"He's still in control," Lewis said of Brown recently. "This is a big day. He's been ready for the draft since the day we finished the season. He keeps his worksheet and he changes that worksheet daily. But he allows Duke to work almost as the GM spot and do those kinds of duties for him. And then, he has, obviously, the final say so on everything we do."
Tobin is the guy responsible for putting that number (10 is the best, 1 is a reject) in the box. But not after what he feels has been a proper airing out of the prospect among coaches and scouts. The grade computes to a round value.
"I try to come to a consensus, but I also try to hear what the room is trying to say about him within the other players at that position," Tobin says. "I try to stack the position group based on the reports we have…The grade is a predictor of NFL ability. The round value is where he will sit on our board in that particular draft."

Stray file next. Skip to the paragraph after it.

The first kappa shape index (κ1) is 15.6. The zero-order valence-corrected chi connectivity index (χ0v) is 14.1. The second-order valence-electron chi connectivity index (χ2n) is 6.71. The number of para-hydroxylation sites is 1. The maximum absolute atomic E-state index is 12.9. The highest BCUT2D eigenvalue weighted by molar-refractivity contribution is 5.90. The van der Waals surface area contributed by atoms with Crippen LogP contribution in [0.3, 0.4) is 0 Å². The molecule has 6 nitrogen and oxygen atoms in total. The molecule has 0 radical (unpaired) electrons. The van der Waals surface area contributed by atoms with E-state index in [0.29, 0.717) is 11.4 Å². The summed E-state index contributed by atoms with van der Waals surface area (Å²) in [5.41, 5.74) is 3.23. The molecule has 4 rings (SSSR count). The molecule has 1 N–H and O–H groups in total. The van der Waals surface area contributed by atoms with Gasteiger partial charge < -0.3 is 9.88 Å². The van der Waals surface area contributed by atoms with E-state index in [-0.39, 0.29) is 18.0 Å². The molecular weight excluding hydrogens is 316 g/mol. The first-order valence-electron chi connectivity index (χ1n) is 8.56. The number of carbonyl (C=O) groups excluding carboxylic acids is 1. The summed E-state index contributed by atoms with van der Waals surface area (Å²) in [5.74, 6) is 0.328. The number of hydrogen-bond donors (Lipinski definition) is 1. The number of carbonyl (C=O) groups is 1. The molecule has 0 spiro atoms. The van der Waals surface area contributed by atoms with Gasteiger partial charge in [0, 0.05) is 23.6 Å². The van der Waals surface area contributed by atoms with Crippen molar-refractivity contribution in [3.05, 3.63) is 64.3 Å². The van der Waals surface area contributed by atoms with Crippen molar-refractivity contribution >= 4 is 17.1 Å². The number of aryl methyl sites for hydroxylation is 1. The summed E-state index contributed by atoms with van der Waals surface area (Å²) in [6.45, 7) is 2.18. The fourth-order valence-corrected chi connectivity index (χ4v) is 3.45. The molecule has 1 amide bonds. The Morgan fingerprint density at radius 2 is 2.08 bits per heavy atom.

Tobin's goal in sifting through the numbers is to give his scouting staff and the coaches continuity and guidelines in the inherently subjective and far-flung world of player evaluation. You've got everyone from 50-year career scouts, young position coaches, and the National Football Scouting service ranking 1,200 players from every level of football spitting out measurable in all-star games, pro days, and the NFL scouting combine and the Bengals have to corral it all to find the best players for them.
"Integration and timeliness," says Smith, a former Procter and Gamble exec. "You have to integrate real time information with multiple opinions and measurables. From what I can see, you don't need more opinions. You need a consistent process to organize those opinions with the same criteria."
Or, as Tobin says, "We're trying to gather all the objective information that is out there so we can make the best possible subjective decision."
Making things even more difficult is that it's a system on the move. Tobin, who hits the top prospects, has area scouts on the road throughout the fall and they need to be able to have access to the system. They're using the drop-down menus sorted by school. Then when the coaches get into the picture after the season, they're using the drop-down menus sorted by positions.
The Bengals stuck with their grade in the 2013 first round and selected Notre Dame tight end Tyler Eifert.